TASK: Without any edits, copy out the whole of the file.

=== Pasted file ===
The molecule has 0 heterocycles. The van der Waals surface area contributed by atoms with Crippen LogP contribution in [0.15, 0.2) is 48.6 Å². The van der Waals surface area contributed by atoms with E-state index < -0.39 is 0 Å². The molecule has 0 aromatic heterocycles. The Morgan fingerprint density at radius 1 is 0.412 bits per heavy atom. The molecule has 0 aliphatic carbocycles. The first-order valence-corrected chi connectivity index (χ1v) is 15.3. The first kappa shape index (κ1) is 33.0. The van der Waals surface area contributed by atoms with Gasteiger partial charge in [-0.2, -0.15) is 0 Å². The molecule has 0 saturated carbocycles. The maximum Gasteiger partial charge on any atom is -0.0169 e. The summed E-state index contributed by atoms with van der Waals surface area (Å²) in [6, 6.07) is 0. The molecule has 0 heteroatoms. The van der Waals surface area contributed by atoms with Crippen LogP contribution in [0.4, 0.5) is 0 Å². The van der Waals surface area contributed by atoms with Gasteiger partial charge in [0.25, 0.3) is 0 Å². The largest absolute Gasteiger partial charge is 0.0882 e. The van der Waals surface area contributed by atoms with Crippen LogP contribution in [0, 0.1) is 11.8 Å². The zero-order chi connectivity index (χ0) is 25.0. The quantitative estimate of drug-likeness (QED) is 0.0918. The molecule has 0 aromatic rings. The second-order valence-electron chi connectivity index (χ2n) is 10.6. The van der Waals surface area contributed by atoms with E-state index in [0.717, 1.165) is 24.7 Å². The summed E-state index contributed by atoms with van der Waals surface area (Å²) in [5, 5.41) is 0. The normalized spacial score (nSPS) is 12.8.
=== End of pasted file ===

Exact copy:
The molecule has 0 heterocycles. The van der Waals surface area contributed by atoms with Crippen LogP contribution in [0.15, 0.2) is 48.6 Å². The van der Waals surface area contributed by atoms with E-state index < -0.39 is 0 Å². The molecule has 0 aromatic heterocycles. The Morgan fingerprint density at radius 1 is 0.412 bits per heavy atom. The molecule has 0 aliphatic carbocycles. The first-order valence-corrected chi connectivity index (χ1v) is 15.3. The first kappa shape index (κ1) is 33.0. The van der Waals surface area contributed by atoms with Gasteiger partial charge in [-0.2, -0.15) is 0 Å². The molecule has 0 saturated carbocycles. The maximum Gasteiger partial charge on any atom is -0.0169 e. The summed E-state index contributed by atoms with van der Waals surface area (Å²) in [6, 6.07) is 0. The molecule has 0 heteroatoms. The van der Waals surface area contributed by atoms with Crippen LogP contribution in [0.4, 0.5) is 0 Å². The van der Waals surface area contributed by atoms with Gasteiger partial charge in [0.25, 0.3) is 0 Å². The largest absolute Gasteiger partial charge is 0.0882 e. The van der Waals surface area contributed by atoms with Crippen LogP contribution in [0, 0.1) is 11.8 Å². The zero-order chi connectivity index (χ0) is 25.0. The quantitative estimate of drug-likeness (QED) is 0.0918. The molecule has 0 aromatic rings. The second-order valence-electron chi connectivity index (χ2n) is 10.6. The van der Waals surface area contributed by atoms with E-state index in [0.717, 1.165) is 24.7 Å². The summed E-state index contributed by atoms with van der Waals surface area (Å²) in [5, 5.41) is 0. The normalized spacial score (nSPS) is 12.8.